Returning Strongly Typed Column Values
Up to this point, you've retrieved column values from a DataReader only as generic
objects of the System.Object class (such objects are often referred to as being of the C#
Note All classes in C# are derived from the System.Object class.
I'll rewrite the while loop shown in the example in the previous section to show how you
store column values as objects of the System.Object class:
object productID =
object productName =
object unitPrice =
object unitsInStock =
object discontinued =
Console.WriteLine("productID = " + productID);
Console.WriteLine("productName = " + productName);
Console.WriteLine("unitPrice = " + unitPrice);
Console.WriteLine("unitsInStock = " + unitsInStock);
Console.WriteLine("discontinued = " + discontinued);
This code results in the same output as Listing 9.1. All I did in Listing 9.1 is to explicitly
show that a DataReader returns a column value as an object of the System.Object class by
default. When an object of the System.Object class is displayed by the
Console.WriteLine() method, the object is first implicitly converted to a string and then
That's fine for just displaying the column values, but what if you want to perform some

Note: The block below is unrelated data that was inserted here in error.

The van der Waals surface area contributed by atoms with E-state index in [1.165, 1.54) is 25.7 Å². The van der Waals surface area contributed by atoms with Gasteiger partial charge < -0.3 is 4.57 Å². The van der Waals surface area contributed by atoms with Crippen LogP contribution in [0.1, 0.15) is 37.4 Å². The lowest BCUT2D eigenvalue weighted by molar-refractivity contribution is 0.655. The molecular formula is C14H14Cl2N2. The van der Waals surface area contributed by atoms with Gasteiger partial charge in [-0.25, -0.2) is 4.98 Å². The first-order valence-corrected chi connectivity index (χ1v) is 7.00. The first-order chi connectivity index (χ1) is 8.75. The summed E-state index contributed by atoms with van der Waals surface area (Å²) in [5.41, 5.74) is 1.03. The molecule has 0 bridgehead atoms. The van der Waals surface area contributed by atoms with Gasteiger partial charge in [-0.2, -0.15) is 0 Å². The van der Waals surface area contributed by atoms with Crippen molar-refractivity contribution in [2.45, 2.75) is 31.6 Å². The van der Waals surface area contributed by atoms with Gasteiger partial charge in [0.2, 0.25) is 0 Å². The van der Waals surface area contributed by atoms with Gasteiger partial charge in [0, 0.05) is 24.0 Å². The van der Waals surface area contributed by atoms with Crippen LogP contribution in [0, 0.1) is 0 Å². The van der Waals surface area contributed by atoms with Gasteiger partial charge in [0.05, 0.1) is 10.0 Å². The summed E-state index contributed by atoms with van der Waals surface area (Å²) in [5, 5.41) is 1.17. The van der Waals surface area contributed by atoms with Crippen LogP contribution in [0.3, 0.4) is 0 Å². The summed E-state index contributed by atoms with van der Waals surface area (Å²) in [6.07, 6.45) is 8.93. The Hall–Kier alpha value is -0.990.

kind of calculation with a value? To do that, you must first cast the value to a specific
type. The following example casts the unitPrice object to a decimal and then multiplies it
decimal newUnitPrice = (decimal) unitPrice * 1.2m;
Note You add an m to the end of a literal number to indicate it is of the decimal type.
Casting an object to a specific type works, but it's not very elegant. It also goes against
the one of the main benefits of a modern programming language: use of strong typing.
Strongly typing means that you pick the type of a variable or object when declaring it.
The main benefit of strong typing is that you're less likely to have runtime errors in your
programs that are caused by using the wrong type. This is because the compiler checks
your code to make sure the context of the type is correct.
The bottom line is that you should endeavor to make all your variables and objects of the
appropriate type to begin with, and use casting only when you have no other choice. In
this case, you have a choice: instead of casting, you can use one of the DataReader
object's Get* methods to return a column value in an appropriate type.
Note I use the asterisk in Get* to indicate there are many methods that start with Get.
You can see all the Get* methods in Table 9.2, shown earlier.
For example, one of the Get* methods is GetInt32(), which returns a column value as an
int value. The following code shows the use of the GetInt32() method to obtain the
column value for the ProductID column as an int:
int productID =
As you can see, you pass the ordinal of the column that has the value you want to obtain
to the Get* method. You saw how to get a column's ordinal value in the previous section.